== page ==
As we previewed yesterday, perhaps more so that the longs it was the company's near record shorts who were expecting today's earnings release to see if their bearish bets on the company will pan out. And while the stock slid all day, losing 4% in regular hours after Jim Chanos announced he was short the car maket, the stock now appears to be jumping in the after hours session having just reported its Q1 results which were as follows.
Having railed for years against the accounting gimmickry known as non-GAAP, with both the WSJ, AP and even Warren Buffett joining the vocal outcry in recent years, things may finally be changing. According to Dow Jones, the SEC is finally stepping up its scrutiny of companies' "homegrown earnings measures, signaling it plans to target firms that inflate their sales results and employ customized metrics that stray too far from accounting rules."
Less than one week after the BOJ floated a trial balloon using Bloomberg, that it would reduce the rate it charged some banks which set off the biggest USDJPY rally since October 2014, we are back where we started following last night's "completely unexpected" (for everyone else: we wrote "What If The BOJ Disappoints Tonight: How To Trade It" hours before said "shock") shocking announcement out of the BOJ which did absolutely... nothing. "It’s a total shock,” Nader Naeimi, Sydney- based head of dynamic markets at AMP Capital Investors told Bloomberg. "From currencies to equities to everything -- you can see the reaction in the markets. I can’t believe this. It’s very disappointing."
If yesterday it was doom and gloom for tech stocks, then today it's Facebook's turn for soom upside down frown turning boom. Moments ago the social network reported another round of blowout results...
In order to attract and retain small and big business alike, it's long been a tactic by states and local governments to offer tax breaks. However, as times have got tough - and rules have changed - in Obama's "recovery", government subsidies to their cronies - of at least $50 million - have plummeted by 70% Bloomberg reports.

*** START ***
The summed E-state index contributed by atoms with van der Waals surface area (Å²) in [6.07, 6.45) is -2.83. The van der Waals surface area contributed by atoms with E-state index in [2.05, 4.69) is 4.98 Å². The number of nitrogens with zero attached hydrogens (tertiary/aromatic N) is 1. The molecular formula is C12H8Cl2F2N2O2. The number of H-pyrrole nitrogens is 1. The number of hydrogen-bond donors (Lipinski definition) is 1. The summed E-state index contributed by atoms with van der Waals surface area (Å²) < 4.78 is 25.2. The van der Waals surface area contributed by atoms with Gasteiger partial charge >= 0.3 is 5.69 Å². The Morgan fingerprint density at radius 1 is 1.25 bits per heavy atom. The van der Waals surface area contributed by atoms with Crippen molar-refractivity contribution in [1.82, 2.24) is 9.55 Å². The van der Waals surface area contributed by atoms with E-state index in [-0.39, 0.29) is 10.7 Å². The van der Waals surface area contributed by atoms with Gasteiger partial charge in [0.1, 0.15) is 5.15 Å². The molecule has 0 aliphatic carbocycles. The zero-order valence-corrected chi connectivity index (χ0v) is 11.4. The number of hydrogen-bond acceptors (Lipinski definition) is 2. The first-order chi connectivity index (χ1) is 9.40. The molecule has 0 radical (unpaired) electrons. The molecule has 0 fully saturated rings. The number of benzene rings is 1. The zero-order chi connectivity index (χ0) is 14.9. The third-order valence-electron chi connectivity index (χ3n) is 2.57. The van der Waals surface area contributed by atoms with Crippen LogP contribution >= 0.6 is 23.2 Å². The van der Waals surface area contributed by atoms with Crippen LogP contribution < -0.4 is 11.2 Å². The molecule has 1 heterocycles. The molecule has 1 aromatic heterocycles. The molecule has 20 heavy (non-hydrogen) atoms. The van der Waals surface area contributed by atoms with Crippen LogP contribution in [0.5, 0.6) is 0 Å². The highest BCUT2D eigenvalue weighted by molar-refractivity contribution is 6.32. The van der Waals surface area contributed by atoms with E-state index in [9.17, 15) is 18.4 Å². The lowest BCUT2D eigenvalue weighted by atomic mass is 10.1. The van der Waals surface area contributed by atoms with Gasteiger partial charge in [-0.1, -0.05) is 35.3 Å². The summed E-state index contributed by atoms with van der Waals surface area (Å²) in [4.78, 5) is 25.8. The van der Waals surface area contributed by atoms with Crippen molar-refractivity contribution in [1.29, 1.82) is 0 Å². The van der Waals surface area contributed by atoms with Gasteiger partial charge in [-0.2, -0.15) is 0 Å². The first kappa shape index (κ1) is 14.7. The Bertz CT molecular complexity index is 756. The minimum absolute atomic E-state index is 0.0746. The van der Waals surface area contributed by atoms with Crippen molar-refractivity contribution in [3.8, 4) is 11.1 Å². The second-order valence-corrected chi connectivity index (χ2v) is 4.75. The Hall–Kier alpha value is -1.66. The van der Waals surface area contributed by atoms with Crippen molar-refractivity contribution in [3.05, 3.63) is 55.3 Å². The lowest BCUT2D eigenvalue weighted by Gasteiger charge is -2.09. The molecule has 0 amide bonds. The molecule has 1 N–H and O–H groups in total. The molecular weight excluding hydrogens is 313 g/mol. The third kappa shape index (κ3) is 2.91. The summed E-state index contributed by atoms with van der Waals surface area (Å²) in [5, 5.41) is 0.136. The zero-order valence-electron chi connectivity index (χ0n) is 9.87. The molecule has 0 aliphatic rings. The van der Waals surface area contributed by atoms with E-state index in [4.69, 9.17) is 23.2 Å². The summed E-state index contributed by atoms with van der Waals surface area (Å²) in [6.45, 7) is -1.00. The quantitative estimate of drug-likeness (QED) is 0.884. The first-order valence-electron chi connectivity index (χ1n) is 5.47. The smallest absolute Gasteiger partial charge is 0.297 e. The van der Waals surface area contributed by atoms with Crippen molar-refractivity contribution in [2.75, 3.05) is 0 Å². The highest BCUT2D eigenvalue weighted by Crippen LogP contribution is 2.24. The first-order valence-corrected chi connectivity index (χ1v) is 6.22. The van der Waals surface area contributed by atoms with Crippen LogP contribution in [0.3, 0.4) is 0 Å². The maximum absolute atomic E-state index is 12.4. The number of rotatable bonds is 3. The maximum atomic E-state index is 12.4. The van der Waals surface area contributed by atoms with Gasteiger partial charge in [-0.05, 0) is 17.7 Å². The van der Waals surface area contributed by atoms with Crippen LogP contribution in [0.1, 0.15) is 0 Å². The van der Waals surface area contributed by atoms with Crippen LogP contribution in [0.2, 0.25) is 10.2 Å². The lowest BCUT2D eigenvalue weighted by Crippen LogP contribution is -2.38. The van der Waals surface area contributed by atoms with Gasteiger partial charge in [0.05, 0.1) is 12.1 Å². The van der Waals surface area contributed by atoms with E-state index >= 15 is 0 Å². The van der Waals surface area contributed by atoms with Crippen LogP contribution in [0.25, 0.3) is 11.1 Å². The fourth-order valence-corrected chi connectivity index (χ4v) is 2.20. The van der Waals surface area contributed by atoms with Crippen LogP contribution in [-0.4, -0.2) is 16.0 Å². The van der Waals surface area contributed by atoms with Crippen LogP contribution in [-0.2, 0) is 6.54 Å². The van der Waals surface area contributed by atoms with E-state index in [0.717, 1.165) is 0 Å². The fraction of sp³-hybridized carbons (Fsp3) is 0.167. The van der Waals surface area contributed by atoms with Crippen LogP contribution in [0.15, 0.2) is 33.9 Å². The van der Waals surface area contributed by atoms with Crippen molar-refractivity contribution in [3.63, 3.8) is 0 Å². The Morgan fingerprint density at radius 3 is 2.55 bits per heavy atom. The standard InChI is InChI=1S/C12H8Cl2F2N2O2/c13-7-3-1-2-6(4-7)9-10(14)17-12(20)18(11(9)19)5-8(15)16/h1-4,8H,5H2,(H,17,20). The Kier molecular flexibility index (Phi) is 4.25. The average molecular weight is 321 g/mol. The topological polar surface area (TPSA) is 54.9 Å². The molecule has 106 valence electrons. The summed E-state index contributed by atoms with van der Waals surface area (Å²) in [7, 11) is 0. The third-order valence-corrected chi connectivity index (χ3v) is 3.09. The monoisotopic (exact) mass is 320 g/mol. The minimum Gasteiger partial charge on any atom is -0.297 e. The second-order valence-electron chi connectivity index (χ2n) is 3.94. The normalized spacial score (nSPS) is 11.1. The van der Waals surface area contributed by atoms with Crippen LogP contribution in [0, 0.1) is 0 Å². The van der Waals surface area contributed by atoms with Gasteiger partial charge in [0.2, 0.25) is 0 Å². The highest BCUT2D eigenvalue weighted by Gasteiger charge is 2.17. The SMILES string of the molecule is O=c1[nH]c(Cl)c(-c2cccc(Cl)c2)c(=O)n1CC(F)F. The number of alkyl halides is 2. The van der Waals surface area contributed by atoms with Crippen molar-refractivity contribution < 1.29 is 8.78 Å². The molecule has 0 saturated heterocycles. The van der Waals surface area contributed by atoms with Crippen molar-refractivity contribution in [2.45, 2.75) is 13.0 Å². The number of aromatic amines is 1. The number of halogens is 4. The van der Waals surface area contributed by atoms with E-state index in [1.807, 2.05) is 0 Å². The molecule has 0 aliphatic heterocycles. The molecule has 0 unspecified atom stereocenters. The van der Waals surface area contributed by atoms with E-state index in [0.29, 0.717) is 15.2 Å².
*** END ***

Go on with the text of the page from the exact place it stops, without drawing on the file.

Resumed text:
Despite all eyes on the slighlty better than expected MAUs (310m vs 308m exp.), Twitter is being clubbed like a baby seal after-hours as it has slashed Q2 revenue:
TWITTER SEES 2Q REV. $590M TO $610M, EST. $677.1M
Most crucially, Twitter explains, "Revenue came in at the low end of our guidance range because brand marketers did not increase spend as quickly as expected in the first quarter." Which also does not exactly bode well for the overall ad spend market.
With the Fed decision just one day away, followed the very next day by the increasingly more irrational BOJ, stocks had no desire to make significant moves and overnight's boring session was the result, as European stocks and U.S. index futures rose modestly but mostly hugged the flatline while Asian declined 0.2% for a third day as raw-material shares declined and Tokyo equities slumped before central bank meetings in the U.S. and Japan this week. China’s stocks rose the most in almost two weeks, up 0.6% but failed to rise above 3000 on the Shanghai Composite, in thin trading.
The True Story Of Q1 Earnings: Deutsche Admits "Results So Far Are Disappointing; Our 1Q Est. Is At Risk"Submitted by Tyler Durden on 04/25/2016 11:07 -0400